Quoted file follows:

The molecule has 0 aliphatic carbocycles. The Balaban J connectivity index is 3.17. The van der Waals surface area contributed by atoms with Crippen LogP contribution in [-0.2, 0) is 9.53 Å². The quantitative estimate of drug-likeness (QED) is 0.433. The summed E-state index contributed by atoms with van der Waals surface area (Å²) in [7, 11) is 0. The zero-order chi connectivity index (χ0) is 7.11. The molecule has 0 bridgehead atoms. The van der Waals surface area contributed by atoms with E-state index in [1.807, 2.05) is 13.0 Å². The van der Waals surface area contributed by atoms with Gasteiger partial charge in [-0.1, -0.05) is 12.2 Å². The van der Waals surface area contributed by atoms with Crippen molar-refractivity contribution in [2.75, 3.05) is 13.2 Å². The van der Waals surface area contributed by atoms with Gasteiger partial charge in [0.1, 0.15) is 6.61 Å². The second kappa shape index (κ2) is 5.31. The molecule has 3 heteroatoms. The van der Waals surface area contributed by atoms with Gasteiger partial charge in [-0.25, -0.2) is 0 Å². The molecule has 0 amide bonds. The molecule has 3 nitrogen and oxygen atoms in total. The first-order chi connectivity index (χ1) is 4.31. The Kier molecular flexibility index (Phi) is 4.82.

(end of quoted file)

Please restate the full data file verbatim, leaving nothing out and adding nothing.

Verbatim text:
The molecule has 0 aliphatic carbocycles. The Balaban J connectivity index is 3.17. The van der Waals surface area contributed by atoms with Crippen LogP contribution in [-0.2, 0) is 9.53 Å². The quantitative estimate of drug-likeness (QED) is 0.433. The summed E-state index contributed by atoms with van der Waals surface area (Å²) in [7, 11) is 0. The zero-order chi connectivity index (χ0) is 7.11. The molecule has 0 bridgehead atoms. The van der Waals surface area contributed by atoms with E-state index in [1.807, 2.05) is 13.0 Å². The van der Waals surface area contributed by atoms with Gasteiger partial charge in [-0.1, -0.05) is 12.2 Å². The van der Waals surface area contributed by atoms with Crippen molar-refractivity contribution in [2.75, 3.05) is 13.2 Å². The van der Waals surface area contributed by atoms with Gasteiger partial charge in [0.1, 0.15) is 6.61 Å². The second kappa shape index (κ2) is 5.31. The molecule has 3 heteroatoms. The van der Waals surface area contributed by atoms with Gasteiger partial charge in [-0.25, -0.2) is 0 Å². The molecule has 0 amide bonds. The molecule has 3 nitrogen and oxygen atoms in total. The first-order chi connectivity index (χ1) is 4.31. The Kier molecular flexibility index (Phi) is 4.82.